You can tell when it’s catalogue day at the Post. Unwanted spares linger on the desks, fated for recycling, we hope. On most days, rubbish bins betray a bevy of abandoned blurbs. But, it’s a fact of life. Merchants must show their wares or they would perish from the earth.
Catalogues come in many stripes and serve many purposes. They let us know what is available, even if we aren’t looking to purchase. They furnish our dreams, spur our desire for things we didn’t know we “needed”. For stamp collectors, it can get as bad as lottery tickets and gambling. “Know your limit” before you even look.
At the arena they say “you can’t tell the players without a program”. So you buy one to know who’s on first, or to get a team picture or maybe even a play-off schedule. With 10,000 stamps issued every year by 190 plus countries, how will you “tell the players without a program”?
It wasn’t so bad back in 1840 when Great Britain printed the first “Penny Black”. One stamp, one penny, one country, one letter. Then more countries got into it. Then worldwide immigration and travel, and soon there were colour-coded stamps: green for a penny (remember the penny post card?), red for two-cents, and international letters were carried by blue five-cent stamps.
But then came commemorative stamps, multi-colour presses, all sorts of places and events and people to honour. And now it’s evolved into topics and gimmicks of all sorts. Pretty soon you’ve got a serious pile of paper. So, in 1868, John Walter Scott, a New York dealer, printed a 21-page pamphlet listing all US and foreign stamps issued from 1840 to Date. Every stamp was assigned a number and value. Over the years, Scott’s Standard Postage Catalogue has grown to six volumes, over 6000 pages. Canada’s latest stamp will be about #2400.
Wherever you are in the world, the assigned number will be recognized. I can order Mozambique #68 from a dealer in France and he will know exactly what to send me, and I will know what I will receive. Or if I advertise I have Canada #300 for sale, another collector will know exactly what it is.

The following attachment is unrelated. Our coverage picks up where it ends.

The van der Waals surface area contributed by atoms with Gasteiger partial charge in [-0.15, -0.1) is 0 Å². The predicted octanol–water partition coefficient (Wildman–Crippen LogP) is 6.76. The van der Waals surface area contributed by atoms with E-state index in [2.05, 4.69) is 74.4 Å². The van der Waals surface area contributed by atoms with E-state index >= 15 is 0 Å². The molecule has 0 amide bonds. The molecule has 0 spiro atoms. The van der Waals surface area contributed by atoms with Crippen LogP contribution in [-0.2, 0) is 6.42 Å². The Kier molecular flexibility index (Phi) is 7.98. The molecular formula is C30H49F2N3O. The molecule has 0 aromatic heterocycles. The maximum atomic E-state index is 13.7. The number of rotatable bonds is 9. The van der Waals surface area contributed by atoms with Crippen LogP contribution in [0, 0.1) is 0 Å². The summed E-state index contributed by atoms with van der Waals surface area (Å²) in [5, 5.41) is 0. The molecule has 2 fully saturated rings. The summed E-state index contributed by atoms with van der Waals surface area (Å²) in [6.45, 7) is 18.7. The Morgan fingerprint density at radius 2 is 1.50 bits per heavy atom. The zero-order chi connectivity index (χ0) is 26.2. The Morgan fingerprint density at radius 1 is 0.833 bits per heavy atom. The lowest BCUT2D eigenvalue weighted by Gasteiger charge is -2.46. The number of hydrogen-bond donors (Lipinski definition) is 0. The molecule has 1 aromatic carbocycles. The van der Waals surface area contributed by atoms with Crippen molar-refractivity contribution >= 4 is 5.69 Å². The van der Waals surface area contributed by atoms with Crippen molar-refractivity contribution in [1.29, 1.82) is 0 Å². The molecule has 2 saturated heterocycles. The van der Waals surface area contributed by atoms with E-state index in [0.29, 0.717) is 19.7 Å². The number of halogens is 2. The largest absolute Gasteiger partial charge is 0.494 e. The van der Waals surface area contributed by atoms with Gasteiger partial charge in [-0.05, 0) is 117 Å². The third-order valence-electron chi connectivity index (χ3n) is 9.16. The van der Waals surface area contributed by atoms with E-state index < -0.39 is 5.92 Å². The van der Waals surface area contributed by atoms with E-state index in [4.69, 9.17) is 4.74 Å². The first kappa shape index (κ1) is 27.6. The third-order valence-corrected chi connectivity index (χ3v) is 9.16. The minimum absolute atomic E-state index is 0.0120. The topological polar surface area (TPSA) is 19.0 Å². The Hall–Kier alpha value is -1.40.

Other companies, especially in Europe, print their own catalogues. Gibbons, in Great Britain, is focused on the British Empire, but it now issues various country and regional volumes as well. Michel is in German, but is another standard. The Unitrade Catalog is an excellent, full-colour, detailed Canada listing. Though I find their price estimates a bit high compared to the market at large, their information is most excellent and helpful.
Values are determined by auction results or dealers’ purchases and sales shown on their price lists. It’s often the old capitalist bromide: supply and demand. The recent sunflower coil stamp appears to be in limited supply with only 40,000 stamps vs. 12 million for the booklet version. So, we’ll see what value it has soon enough. The lowest value in most catalogues is twenty cents because a dealer has to pay overhead regardless of the size or rarity of a stamp. Sometimes common stamps are harder to find because they’re just a nuisance to keep around. And, as a sales incentive, most dealers discount from the catalogue value, even up to 30% or more.
Dealers have to have the catalogue as a point of reference, but at $70 a volume, most collectors don’t buy a set every year. All six volumes set you back $420, plus $40 shipping and don’t forget HST. So most buy a set every few years, or even a used set because the basic information (catalogue number, issue date, etc.) remains the same. Prices can be determined easily by contacting dealers.
Presently, I have ordered the 2012 Scott’s for myself and awaiting the first volume in April. Some lucky peson will get my 2004 set as a door prize at our first Fall meeting. The Golden Stamp Club will meet at 3:00pm, Sunday, March 27, 2011 in the basement of Trinity Lutheran Church, 909 Ninth St., Golden. Questions? Contact Ron Tabbert at 344-5939, or email@example.com .